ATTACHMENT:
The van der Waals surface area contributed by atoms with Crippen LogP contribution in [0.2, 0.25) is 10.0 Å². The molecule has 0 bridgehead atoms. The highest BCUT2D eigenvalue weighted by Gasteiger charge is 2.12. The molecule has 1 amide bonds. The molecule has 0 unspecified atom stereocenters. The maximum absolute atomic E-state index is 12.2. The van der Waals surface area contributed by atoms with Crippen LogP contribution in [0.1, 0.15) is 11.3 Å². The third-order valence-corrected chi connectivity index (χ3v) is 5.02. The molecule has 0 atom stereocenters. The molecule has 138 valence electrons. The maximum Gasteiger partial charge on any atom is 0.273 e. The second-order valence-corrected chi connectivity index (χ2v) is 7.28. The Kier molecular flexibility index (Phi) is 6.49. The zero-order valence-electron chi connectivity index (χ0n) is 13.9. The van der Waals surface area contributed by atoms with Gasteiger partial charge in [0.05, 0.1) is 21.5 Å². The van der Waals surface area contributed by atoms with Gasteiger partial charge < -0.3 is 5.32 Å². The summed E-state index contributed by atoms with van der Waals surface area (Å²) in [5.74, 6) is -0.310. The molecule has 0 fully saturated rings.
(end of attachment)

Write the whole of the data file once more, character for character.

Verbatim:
The van der Waals surface area contributed by atoms with Crippen LogP contribution in [0.2, 0.25) is 10.0 Å². The molecule has 0 bridgehead atoms. The highest BCUT2D eigenvalue weighted by Gasteiger charge is 2.12. The molecule has 1 amide bonds. The molecule has 0 unspecified atom stereocenters. The maximum absolute atomic E-state index is 12.2. The van der Waals surface area contributed by atoms with Crippen LogP contribution in [0.1, 0.15) is 11.3 Å². The third-order valence-corrected chi connectivity index (χ3v) is 5.02. The molecule has 0 atom stereocenters. The molecule has 138 valence electrons. The maximum Gasteiger partial charge on any atom is 0.273 e. The second-order valence-corrected chi connectivity index (χ2v) is 7.28. The Kier molecular flexibility index (Phi) is 6.49. The zero-order valence-electron chi connectivity index (χ0n) is 13.9. The van der Waals surface area contributed by atoms with Gasteiger partial charge in [0.05, 0.1) is 21.5 Å². The van der Waals surface area contributed by atoms with Gasteiger partial charge < -0.3 is 5.32 Å². The summed E-state index contributed by atoms with van der Waals surface area (Å²) in [5.74, 6) is -0.310. The molecule has 0 fully saturated rings.